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AIR TRAFFIC MANAGEMENT RESEARCH
What is NextGen?

The National Airspace System (NAS) is the collection of all the components (airspace, facilities, equipment, services, workforce, procedures, etc.) that enable the nation's air transportation system. “NextGen,” short for the “Next Generation Air Transportation System,” is a comprehensive transformation of the NAS, to a system that will be safer, more reliable and more efficient, and which will reduce the impact of aviation on the environment. The transition to NextGen is vital to improving system performance, meeting continued growth in air traffic, and increasing the Nation's mobility to support economic progress.

What is NASA doing to contribute to achieving NextGen?

NASA is collaborating with the Federal Aviation Administration (FAA) and other industry partners to develop advanced automation concepts and tools that provide air traffic controllers, pilots, and other airspace users with more accurate real-time information about the nation's traffic flow, weather, and routing. The greater precision of this information is a key enabler of NextGen.

What is the Aviation Systems Division contributing to NextGen?

The Aviation Systems Division is actively researching, developing and testing innovative automation solutions, including concepts, technologies, and procedures, to identify the most promising capabilities to achieve NextGen. The Division performs research in all airspace domains and ATM technical disciplines.

Read more about the Aviation System Division's major contributions in the following ATM research areas:
Image of a NAS demand simulation using ACES Modeling & Simulation
Before deciding on what concepts to recommend for implementation in the national airspace system, it is vital and cost effective to first model and simulate them in software. The division has a host of modeling and simulation tools to accomplish this software testing.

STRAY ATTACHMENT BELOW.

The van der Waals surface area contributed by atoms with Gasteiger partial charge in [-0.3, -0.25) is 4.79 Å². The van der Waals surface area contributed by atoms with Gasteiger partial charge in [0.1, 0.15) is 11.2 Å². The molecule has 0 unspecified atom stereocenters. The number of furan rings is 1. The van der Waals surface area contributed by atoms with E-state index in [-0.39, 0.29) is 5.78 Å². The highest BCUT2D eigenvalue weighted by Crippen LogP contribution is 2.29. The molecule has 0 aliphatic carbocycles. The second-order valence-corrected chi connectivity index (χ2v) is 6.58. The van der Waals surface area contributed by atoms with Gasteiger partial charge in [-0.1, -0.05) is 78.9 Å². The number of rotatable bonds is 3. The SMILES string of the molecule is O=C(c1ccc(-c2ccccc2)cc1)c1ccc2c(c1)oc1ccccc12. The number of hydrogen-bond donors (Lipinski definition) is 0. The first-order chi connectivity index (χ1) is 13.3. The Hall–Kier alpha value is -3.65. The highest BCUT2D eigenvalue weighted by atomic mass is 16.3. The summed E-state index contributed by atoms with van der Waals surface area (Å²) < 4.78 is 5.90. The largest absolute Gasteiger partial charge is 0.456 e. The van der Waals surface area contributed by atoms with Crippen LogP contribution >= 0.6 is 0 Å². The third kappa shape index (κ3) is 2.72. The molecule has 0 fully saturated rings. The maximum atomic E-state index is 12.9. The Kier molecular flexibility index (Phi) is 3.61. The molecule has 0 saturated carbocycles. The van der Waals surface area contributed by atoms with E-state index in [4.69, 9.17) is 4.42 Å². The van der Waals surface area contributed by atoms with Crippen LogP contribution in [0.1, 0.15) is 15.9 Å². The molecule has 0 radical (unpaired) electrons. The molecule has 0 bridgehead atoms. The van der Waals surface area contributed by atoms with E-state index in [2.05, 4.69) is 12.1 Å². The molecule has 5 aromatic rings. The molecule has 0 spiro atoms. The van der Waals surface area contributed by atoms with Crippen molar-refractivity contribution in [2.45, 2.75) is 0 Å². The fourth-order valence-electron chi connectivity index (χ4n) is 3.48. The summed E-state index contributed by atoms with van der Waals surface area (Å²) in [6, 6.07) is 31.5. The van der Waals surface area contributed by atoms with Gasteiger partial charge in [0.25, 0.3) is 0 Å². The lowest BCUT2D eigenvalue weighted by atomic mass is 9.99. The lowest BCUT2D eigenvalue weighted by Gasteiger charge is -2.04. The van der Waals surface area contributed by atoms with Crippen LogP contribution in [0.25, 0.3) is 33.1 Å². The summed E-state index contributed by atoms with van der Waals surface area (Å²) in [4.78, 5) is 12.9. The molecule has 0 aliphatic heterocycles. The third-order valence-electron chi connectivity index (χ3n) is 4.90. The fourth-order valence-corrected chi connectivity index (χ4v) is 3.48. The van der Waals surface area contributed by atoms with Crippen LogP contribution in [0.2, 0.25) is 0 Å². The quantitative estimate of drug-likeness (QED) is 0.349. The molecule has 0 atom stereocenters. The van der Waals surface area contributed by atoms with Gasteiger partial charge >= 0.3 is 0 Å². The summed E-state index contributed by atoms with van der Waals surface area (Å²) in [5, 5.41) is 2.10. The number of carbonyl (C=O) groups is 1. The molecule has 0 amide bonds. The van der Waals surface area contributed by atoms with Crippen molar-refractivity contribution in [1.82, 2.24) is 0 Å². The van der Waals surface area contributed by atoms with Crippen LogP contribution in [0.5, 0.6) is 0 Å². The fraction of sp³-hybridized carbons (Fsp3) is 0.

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Image depicting automated airspace Tactical ATM
Capacity at our airports and within en route airspace is limited by the average spacing or distances between aircraft that can be safely accommodated with human-centered control. The average distance between aircraft is influenced by the separation standards and the ability of the Air Navigation Service Provider to precisely control to those standards. Both of these factors are influenced by the technologies and procedures for tactical air traffic management …
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Graph showing aircraft entry count Strategic ATM
Strategic Air Traffic Management (SATM) is a complex area of research involving the disciplines of operations research, guidance and control, human factors, and software engineering. SATM decisions are made by hundreds of human operators and involve tens of thousands of aircraft, en route air traffic control centers, the Federal Aviation Administration's System Command Center, and many airline operation centers.
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Screenshot of the Surface Management System Surface Automation
Surface traffic management research presents some unique challenges not present in other air traffic domains. Surface traffic management and the development of automation capabilities to improve surface operations are very dependent upon existing airports …
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Image of an air traffic controller running CAP Historical Foundations for ATM Research
The Center TRACON Automation System (CTAS) provides automation tools for planning and controlling arrival air traffic. CTAS generates air traffic advisories designed to increase fuel efficiency, reduce delays, and provide automation assistance to air traffic controllers in achieving acceptable aircraft sequencing and separation as well as improved airport capacity. CTAS accomplishes this without decreasing safety or increasing controller workload.
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FEATURED RESEARCH
NextGen Technologies
Here are a few of the NextGen tools in development by the Aviation Systems Division:

This image shows an airplane flying over a grassy field against a blue sky.
ATM Technology Demonstration - 1 (ATD-1)


Photo of an American Airlines System Operations Center ATC coordinator using a workstation running DWR
Dynamic Weather Routes (DWR)


Photo of an air traffic controller using EDA decision support tools during a simulation.
Efficient Descent Advisor (EDA)


Screenshot of a NAS air traffic simulation using FACET
Future ATM Concepts Evaluation Tool (FACET)


Photo of a traffic management coordinator in DFW's central air traffic control tower sitting in front of a computer workstation running PDRC technology.
Precision Departure Release Capability (PDRC)


Photo of a participant in the SARDA shakedown simulation at the FFC control tower simulator.
Spot and Runway Departure Advisor (SARDA)


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Last Updated: November 5, 2014

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